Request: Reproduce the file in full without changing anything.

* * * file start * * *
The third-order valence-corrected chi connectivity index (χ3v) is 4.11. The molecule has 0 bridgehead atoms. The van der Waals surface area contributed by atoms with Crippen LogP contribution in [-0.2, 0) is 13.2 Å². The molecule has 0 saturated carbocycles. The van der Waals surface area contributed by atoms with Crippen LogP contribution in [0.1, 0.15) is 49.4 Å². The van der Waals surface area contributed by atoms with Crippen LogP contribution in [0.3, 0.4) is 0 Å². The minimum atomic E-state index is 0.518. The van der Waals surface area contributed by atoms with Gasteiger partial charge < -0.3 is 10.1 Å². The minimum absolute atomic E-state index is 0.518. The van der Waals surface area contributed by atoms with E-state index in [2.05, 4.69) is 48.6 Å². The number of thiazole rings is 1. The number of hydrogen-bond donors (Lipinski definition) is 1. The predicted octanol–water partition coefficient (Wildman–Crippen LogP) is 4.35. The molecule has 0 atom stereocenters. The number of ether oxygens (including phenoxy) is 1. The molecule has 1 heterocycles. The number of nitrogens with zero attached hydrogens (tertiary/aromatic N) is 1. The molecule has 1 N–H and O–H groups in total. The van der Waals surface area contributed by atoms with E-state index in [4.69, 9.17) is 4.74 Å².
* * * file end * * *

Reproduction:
The third-order valence-corrected chi connectivity index (χ3v) is 4.11. The molecule has 0 bridgehead atoms. The van der Waals surface area contributed by atoms with Crippen LogP contribution in [-0.2, 0) is 13.2 Å². The molecule has 0 saturated carbocycles. The van der Waals surface area contributed by atoms with Crippen LogP contribution in [0.1, 0.15) is 49.4 Å². The van der Waals surface area contributed by atoms with Crippen LogP contribution in [0.3, 0.4) is 0 Å². The minimum atomic E-state index is 0.518. The van der Waals surface area contributed by atoms with Gasteiger partial charge < -0.3 is 10.1 Å². The minimum absolute atomic E-state index is 0.518. The van der Waals surface area contributed by atoms with E-state index in [2.05, 4.69) is 48.6 Å². The number of thiazole rings is 1. The number of hydrogen-bond donors (Lipinski definition) is 1. The predicted octanol–water partition coefficient (Wildman–Crippen LogP) is 4.35. The molecule has 0 atom stereocenters. The number of ether oxygens (including phenoxy) is 1. The molecule has 1 heterocycles. The number of nitrogens with zero attached hydrogens (tertiary/aromatic N) is 1. The molecule has 1 N–H and O–H groups in total. The van der Waals surface area contributed by atoms with E-state index in [4.69, 9.17) is 4.74 Å².